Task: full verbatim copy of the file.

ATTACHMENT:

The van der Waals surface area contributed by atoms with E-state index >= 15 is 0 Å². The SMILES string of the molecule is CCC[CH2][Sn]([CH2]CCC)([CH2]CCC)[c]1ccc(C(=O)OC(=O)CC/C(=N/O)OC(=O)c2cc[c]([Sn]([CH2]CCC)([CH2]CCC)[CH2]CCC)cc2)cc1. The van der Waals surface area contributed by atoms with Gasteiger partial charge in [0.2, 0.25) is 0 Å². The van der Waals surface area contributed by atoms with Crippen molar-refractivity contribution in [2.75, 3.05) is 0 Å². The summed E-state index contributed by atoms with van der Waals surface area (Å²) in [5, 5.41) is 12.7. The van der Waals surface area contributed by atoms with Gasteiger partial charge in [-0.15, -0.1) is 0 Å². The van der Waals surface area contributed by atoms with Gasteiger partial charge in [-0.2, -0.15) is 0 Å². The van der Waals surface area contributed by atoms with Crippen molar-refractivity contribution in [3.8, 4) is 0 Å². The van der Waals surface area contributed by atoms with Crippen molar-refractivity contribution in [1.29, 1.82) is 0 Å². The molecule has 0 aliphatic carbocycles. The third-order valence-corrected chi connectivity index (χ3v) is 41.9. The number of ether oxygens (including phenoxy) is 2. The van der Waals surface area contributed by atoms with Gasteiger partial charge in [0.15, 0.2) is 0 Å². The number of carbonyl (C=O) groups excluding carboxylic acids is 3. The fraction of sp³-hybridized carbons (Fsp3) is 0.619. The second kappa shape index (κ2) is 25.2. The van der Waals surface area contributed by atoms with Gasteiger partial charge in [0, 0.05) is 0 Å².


The van der Waals surface area contributed by atoms with E-state index >= 15 is 0 Å². The SMILES string of the molecule is CCC[CH2][Sn]([CH2]CCC)([CH2]CCC)[c]1ccc(C(=O)OC(=O)CC/C(=N/O)OC(=O)c2cc[c]([Sn]([CH2]CCC)([CH2]CCC)[CH2]CCC)cc2)cc1. The van der Waals surface area contributed by atoms with Gasteiger partial charge in [0.2, 0.25) is 0 Å². The van der Waals surface area contributed by atoms with Crippen molar-refractivity contribution in [2.75, 3.05) is 0 Å². The summed E-state index contributed by atoms with van der Waals surface area (Å²) in [5, 5.41) is 12.7. The van der Waals surface area contributed by atoms with Gasteiger partial charge in [-0.15, -0.1) is 0 Å². The van der Waals surface area contributed by atoms with Gasteiger partial charge in [-0.2, -0.15) is 0 Å². The van der Waals surface area contributed by atoms with Crippen molar-refractivity contribution in [3.8, 4) is 0 Å². The van der Waals surface area contributed by atoms with Crippen molar-refractivity contribution in [1.29, 1.82) is 0 Å². The molecule has 0 aliphatic carbocycles. The third-order valence-corrected chi connectivity index (χ3v) is 41.9. The number of ether oxygens (including phenoxy) is 2. The van der Waals surface area contributed by atoms with Gasteiger partial charge in [0.15, 0.2) is 0 Å². The number of carbonyl (C=O) groups excluding carboxylic acids is 3. The fraction of sp³-hybridized carbons (Fsp3) is 0.619. The second kappa shape index (κ2) is 25.2. The van der Waals surface area contributed by atoms with Gasteiger partial charge in [0, 0.05) is 0 Å².